Archive for the ‘Windows’ Category

Many companies spend a fortune on Next Generation anti-virus and Machine Learning “AI” tools to halt the spread of ransomware and although I strongly believe that user education and training plays a key part in this Windows does can help in a massive way. Windows File Services Resource Manager (FSRM) a resource already built into Windows can halt the spread and quarantine accounts that are affected.

This solution utilises PowerShell and Windows File Services Resource Manager to automatically lockout a user account when ransomware activities are detected.

Installing FSRM
First and foremost, you will need to set up FSRM on your file servers. This feature is part of the File Services Role and can be installed with the following PowerShell command (all one line).

Install-WindowsFeature –Name FS-Resource-Manager
–IncludeManagementTool

Take note, FSRM is only available on Windows Server. If you’re interested in workstation mitigation, comment below and I’ll get to writing!

Get Email Alerts
In order to be emailed of the action our killswitch takes, we will need to set up the SMTP Server settings within FSRM. We don’t necessarily have to do this right now, but it saves us from seeing annoying prompts in the future steps.

Open up Server Manager > File and Storage Services > Right-click on your server > File Server Resource Manager (this can also be accessed through Administrative Tools). Once opened, right-click “File Server Resource Manager (Local)” in the left pane and select “Configure Options…” Go ahead and set up all your email settings, similar to below.

Set up Killswitch Directory
In your corporate file share(s), set up a directory that begins with an underscore. If the ransomware is encrypting alphabetically, this will ensure that it is tripped as soon as possible. Within that directory, we will place a text file called killswitch.txt.

Set Up the Killswitch
Many variants of ransomware look to find mapped drives and will begin encrypting data in alphabetical order. Because of this, our killswitch is going to be a directory placed in the file shares that begins with an underscore.

Create a new File Group under File Screening Management that will look at all files except our killswitch.txt.

Next, we will create a File Screen Template utilizing the File Group we created called “All File Types”.

We will want to configure email alerts, so on the E-Mail Message tab, fill out the pertinent information.

We also want to automate the removal of the offending user in order to stop the ransomware from encrypting our entire file server. We will do this with some PowerShell. Copy the following and save it to your preferred location. In this example, I’m just saving it to C:\kickuser.ps1.

param( [string]$username = “” ) Get-SmbShare -Special $false | ForEach-Object { Block-SmbShareAccess -Name $_.Name -AccountName “$username” -Force }

On the Command-Tab, check “Run this command or script:” and the following:

C:\Windows\System32\WindowsPowerShell\v1.0\powershell.exe

For the command arguments, insert the following:

-Command “& {C:\smbblock.ps1 -username ‘[Source Io Owner]’}”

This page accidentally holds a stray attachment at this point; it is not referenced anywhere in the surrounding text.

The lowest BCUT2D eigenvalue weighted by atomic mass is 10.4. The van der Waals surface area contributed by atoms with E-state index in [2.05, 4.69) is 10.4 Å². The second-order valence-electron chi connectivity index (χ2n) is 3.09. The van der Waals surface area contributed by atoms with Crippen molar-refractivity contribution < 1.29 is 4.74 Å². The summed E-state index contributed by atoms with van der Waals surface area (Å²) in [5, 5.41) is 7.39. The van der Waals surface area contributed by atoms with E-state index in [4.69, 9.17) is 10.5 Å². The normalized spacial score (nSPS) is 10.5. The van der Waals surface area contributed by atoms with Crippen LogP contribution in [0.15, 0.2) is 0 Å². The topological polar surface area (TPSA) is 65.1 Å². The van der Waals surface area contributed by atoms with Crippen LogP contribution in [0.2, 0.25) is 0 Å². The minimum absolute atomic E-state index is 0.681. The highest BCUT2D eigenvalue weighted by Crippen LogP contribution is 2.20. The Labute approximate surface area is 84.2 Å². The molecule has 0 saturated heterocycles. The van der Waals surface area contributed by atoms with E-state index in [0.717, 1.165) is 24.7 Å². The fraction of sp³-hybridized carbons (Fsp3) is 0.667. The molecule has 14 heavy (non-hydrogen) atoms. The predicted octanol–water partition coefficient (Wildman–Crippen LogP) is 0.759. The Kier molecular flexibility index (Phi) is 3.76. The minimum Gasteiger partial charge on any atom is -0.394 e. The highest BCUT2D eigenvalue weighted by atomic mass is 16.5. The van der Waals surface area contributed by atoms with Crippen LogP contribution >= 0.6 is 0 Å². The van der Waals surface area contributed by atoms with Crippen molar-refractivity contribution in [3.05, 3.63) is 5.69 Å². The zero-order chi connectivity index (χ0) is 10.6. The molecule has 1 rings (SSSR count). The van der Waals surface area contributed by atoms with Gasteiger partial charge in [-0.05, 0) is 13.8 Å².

Set it to run as Local System.

Apply the File Screen
From within FSRM, Select File Screening Management > File Screens and create a new File Screen. Set the path to your underscore directory and use the “Detect Ransomware” File Screen template that we created earlier.

kill_1

Testing
To test, I created a test account (test guy) and modified the file. I was instantly locked out of the share. The output of our PowerShell script, as well as the share permissions, show this:

testing 567

perm2

Wrapping Up
This methodology should help mitigate some risk around ransomware attacks. In the future, it may also be beneficial to make the following changes:

  1. Create a secondary killswitch in a ZZZ_Killswitch directory in case a ransomware-variant starts in reverse-alphabetical order.

I believe in using the resources we already have available to us in helping secure our organisations, and hopefully, this helps. Feel free to comment with any questions or suggestions.

 

he windows passwords can be accessed in a number of different ways. The most common way would be via accessing the Security Accounts Manager (SAM) file and obtaining the system passwords in their hashed form with a number of different tools. Alternatively passwords can be read from memory which has the added benefit of recovering the passwords in plain text and avoiding the cracking requirement. In order to understand the formats you’ll see when dumping Windows system hashes a brief overview of the different storage formats is required.

Lan Manager (LM) Hashes
Originally windows passwords shorter than 15 characters were stored in the Lan Manager (LM) hash format. Some OSes such as Windows 2000, XP and Server 2003 continue to use these hashes unless disabled. Occasionally an OS like Vista may store the LM hash for backwards compatibility with other systems. Due to numerous reasons this hash is simply terrible. It includes several poor design decisions from Microsoft such as splitting the password into two blocks and allowing each to be cracked independently. Through the use of rainbow tables which will be explained later it’s trivial to crack a password stored in a LM hash regardless of complexity. This hash is then stored with the same password calculated in the NT hash format in the following format: ::::::

An example of a dumped NTLM hash with the LM ant NT component. Administrator:500:611D6F6E763B902934544489FCC9192B:B71ED1E7F2B60ED5A2EDD28379D45C91:::

NT Hashes
Newer Windows operating systems use the NT hash. In simple terms there is no significant weakness in this hash that sets it apart from any other cryptographic hash function. Cracking methods such as brute force, rainbow tables or word lists are required to recover the password if it’s only stored in the NT format.

An example of a dumped NTLM hash with only the NT component (as seen on newer systems.
Administrator:500:NO PASSWORD*********************:EC054D40119570A46634350291AF0F72:::